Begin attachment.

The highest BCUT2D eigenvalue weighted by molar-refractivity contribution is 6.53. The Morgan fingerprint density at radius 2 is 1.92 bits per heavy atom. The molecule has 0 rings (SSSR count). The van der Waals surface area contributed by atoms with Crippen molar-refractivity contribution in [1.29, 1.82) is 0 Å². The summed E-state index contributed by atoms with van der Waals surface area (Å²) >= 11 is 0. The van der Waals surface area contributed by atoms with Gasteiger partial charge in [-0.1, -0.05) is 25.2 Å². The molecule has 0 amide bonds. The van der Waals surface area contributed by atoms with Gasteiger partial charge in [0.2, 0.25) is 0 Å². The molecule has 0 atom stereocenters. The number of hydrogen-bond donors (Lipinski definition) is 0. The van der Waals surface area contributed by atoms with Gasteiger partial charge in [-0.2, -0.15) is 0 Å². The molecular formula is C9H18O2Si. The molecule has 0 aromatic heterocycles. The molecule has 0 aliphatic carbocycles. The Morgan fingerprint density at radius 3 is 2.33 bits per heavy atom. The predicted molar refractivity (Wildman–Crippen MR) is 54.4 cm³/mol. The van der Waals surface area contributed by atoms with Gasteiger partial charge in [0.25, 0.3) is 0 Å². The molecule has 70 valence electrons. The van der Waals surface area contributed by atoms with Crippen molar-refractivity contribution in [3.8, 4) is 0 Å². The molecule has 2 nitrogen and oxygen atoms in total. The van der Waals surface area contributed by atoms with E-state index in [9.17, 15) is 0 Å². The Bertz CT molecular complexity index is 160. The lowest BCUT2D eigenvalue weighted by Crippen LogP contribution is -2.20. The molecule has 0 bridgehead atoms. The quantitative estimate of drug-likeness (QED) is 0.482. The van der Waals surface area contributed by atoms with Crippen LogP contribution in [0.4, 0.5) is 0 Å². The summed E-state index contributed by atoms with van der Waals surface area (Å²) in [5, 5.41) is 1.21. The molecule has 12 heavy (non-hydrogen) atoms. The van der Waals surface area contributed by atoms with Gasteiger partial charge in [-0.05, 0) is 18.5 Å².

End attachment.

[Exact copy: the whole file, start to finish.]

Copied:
The highest BCUT2D eigenvalue weighted by molar-refractivity contribution is 6.53. The Morgan fingerprint density at radius 2 is 1.92 bits per heavy atom. The molecule has 0 rings (SSSR count). The van der Waals surface area contributed by atoms with Crippen molar-refractivity contribution in [1.29, 1.82) is 0 Å². The summed E-state index contributed by atoms with van der Waals surface area (Å²) >= 11 is 0. The van der Waals surface area contributed by atoms with Gasteiger partial charge in [-0.1, -0.05) is 25.2 Å². The molecule has 0 amide bonds. The van der Waals surface area contributed by atoms with Gasteiger partial charge in [0.2, 0.25) is 0 Å². The molecule has 0 atom stereocenters. The number of hydrogen-bond donors (Lipinski definition) is 0. The van der Waals surface area contributed by atoms with Gasteiger partial charge in [-0.2, -0.15) is 0 Å². The molecular formula is C9H18O2Si. The molecule has 0 aromatic heterocycles. The molecule has 0 aliphatic carbocycles. The Morgan fingerprint density at radius 3 is 2.33 bits per heavy atom. The predicted molar refractivity (Wildman–Crippen MR) is 54.4 cm³/mol. The van der Waals surface area contributed by atoms with Gasteiger partial charge in [0.25, 0.3) is 0 Å². The molecule has 70 valence electrons. The van der Waals surface area contributed by atoms with Crippen molar-refractivity contribution in [3.8, 4) is 0 Å². The molecule has 2 nitrogen and oxygen atoms in total. The van der Waals surface area contributed by atoms with E-state index in [9.17, 15) is 0 Å². The Bertz CT molecular complexity index is 160. The lowest BCUT2D eigenvalue weighted by Crippen LogP contribution is -2.20. The molecule has 0 bridgehead atoms. The quantitative estimate of drug-likeness (QED) is 0.482. The van der Waals surface area contributed by atoms with Crippen LogP contribution in [0.4, 0.5) is 0 Å². The summed E-state index contributed by atoms with van der Waals surface area (Å²) in [5, 5.41) is 1.21. The molecule has 12 heavy (non-hydrogen) atoms. The van der Waals surface area contributed by atoms with Gasteiger partial charge in [-0.05, 0) is 18.5 Å².